This week we had fun learning about St.Patricks Day in our Sensory and Fine Motor groups. Letter Y was the theme in our Language Group.
Sensory Group—St. Patricks Day
We read Cara’s book and learned all about symbols associated with the holiday. Our students used the voice output device to ask “what do we see on St. Patricks Day”.
Our first box was filled with a variety of green items such as silk shamrock leaves, silk leaves, easter grass, shamrock beads, manipulatives, chenille stems, mini kitchen scrubber and toys. We also included play food—some vegi’s you might use for irish stew and a couple of rubber snakes St. Patrick missed when he was driving them out of Ireland 🙂
Lots of different textures to explore and compare (addressing science access points). Lots of interesting items to look at and talk about.
This box let us address science access points when contrasting properties of materials and address math access points when counting the items.
As always, lots of fun to sift through and scoop.
Looking for the letters addresses visual and tactile discrimination skills, in addition to literacy.
Everyone had to be touched by rainbow!
Visual attending and tracking are addressed during this activity.
Play dough activities are great for working on hand strengthening. We counted 3 leaves on each shamrock, addressing math access points.
We also taped a surprise to the bottom of the box—a little leprechaun peeking out!
Visual discrimination and social studies access points are addressed.
Very eye catching and fun to draw prewriting patterns in.
This lovely outdoor scent reminded us of the Irish countryside and will help us remember all the fun we had learning about the symbols of St. Patricks Day.
Fine Motor Group—St. Patricks Day
We read Cara’s book “Symbols of St. Patricks Day”. Our students did an excellent job activating the voice output device to participate in reading the book.
We discussed the square shape, addressing math access points.
What a great job our students are doing, they are really visually attending to the scissors.
This addresses math access points and spatial concepts. In addition, pincer skills are practiced.
It looks like a belt but its not 🙂
We set it aside and began our next step.
Then we turned the plate over and painted it green.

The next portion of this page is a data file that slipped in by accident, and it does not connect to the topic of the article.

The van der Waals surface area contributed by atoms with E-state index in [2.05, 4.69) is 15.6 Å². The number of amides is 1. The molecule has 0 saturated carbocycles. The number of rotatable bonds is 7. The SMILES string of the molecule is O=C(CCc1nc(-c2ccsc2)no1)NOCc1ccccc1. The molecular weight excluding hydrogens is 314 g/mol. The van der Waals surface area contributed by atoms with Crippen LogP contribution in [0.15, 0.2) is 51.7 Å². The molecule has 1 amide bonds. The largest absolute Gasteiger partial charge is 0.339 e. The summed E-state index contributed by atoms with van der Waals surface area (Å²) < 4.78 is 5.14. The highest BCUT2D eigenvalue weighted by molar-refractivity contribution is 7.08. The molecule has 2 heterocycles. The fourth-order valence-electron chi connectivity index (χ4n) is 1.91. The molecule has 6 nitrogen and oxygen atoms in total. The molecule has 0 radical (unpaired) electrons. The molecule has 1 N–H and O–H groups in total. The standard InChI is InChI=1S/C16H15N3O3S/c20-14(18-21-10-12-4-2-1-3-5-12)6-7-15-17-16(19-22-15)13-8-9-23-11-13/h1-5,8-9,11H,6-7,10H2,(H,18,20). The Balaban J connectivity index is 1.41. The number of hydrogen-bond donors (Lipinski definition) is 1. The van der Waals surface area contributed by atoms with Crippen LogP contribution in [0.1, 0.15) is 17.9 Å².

Our students are getting lots of practice using classroom tools. We get very excited when they start scribbling or painting independently.
We then wrapped the black paper strip around the cup and taped it.
This activity addresses eye hand coordination and bilateral functions.
Have you guessed what we are making yet?
hats, of course!
Just waiting for
On Thursday we read Cara’s book again and then started our next activity. We are going to make a leprechaun beard.
Everyone did a great job!
We then squeezed a bunch of glue (Jeannie colors it with food coloring to make it easier for her students to see) on a strip cut from a large paper plate. Then we practiced our pincer grasps by picking up the yarn and dropping it on the plate.
The darker orange strings are actually pipe cleaners threaded through holes to make ear hangers.
When everyone had put their 3 pieces of yarn on the plate we used a voice output device to ask our students if we were finished or needed more yarn. Those students who chose “more”, got to add additional yarn to the beard. Most of the students chose “finished”—it was time for snack 🙂
This activity addresses math access points and communication skills.
Jeannie (classroom teacher) also took lots of pictures of her cute little leprechauns for her yearbook.
Language Group—Letter Y
This activity helps bilateral coordination and fine motor skills.
We also used larger beads which are easier to grasp.
After stringing their beads, our students practiced one to one correspondence by counting how many Yellow beads were on their string. For our students who are non-verbal, we used a step-by-step voice output device.
Love how the voice output device matches our Yellow theme—we planned that 🙂
Next, we tasted some sour apple spray candy! We checked with nursing and they said it was ok for our students who are tube fed in this classroom (some students are completely NPO, so we always check with the nurses before any tastings).
Here is Ms. Garland taking her turn!
For our students who were hesitant to have something sprayed in their mouth, we sprayed a spot on their hands so they could lick it instead.
As You can imagine, everyone had a definite opinion 🙂
Then we started on our project—making Yachts!
We also modified this activity for the individual students by changing the amount of lines they had to cut. For example, this student only had to trim one side. Other students had to cut along 2 lines or even the complete shape.
This is a great hand strengthening activity.
Our Yacht is starting to come together!
Our students were so excited watching their Yachts float on the water. We wished we had gotten a bigger container but the smaller one gave the students an opportunity to take turns and also do some math problem solving—how many Yachts can fit into the container.
A Yellow Jacket—Yikes! If it stung, You might Yelp!
Did we have good time?
We are off on spring break for the next week but we’ll be back soon with more fun Group by Group!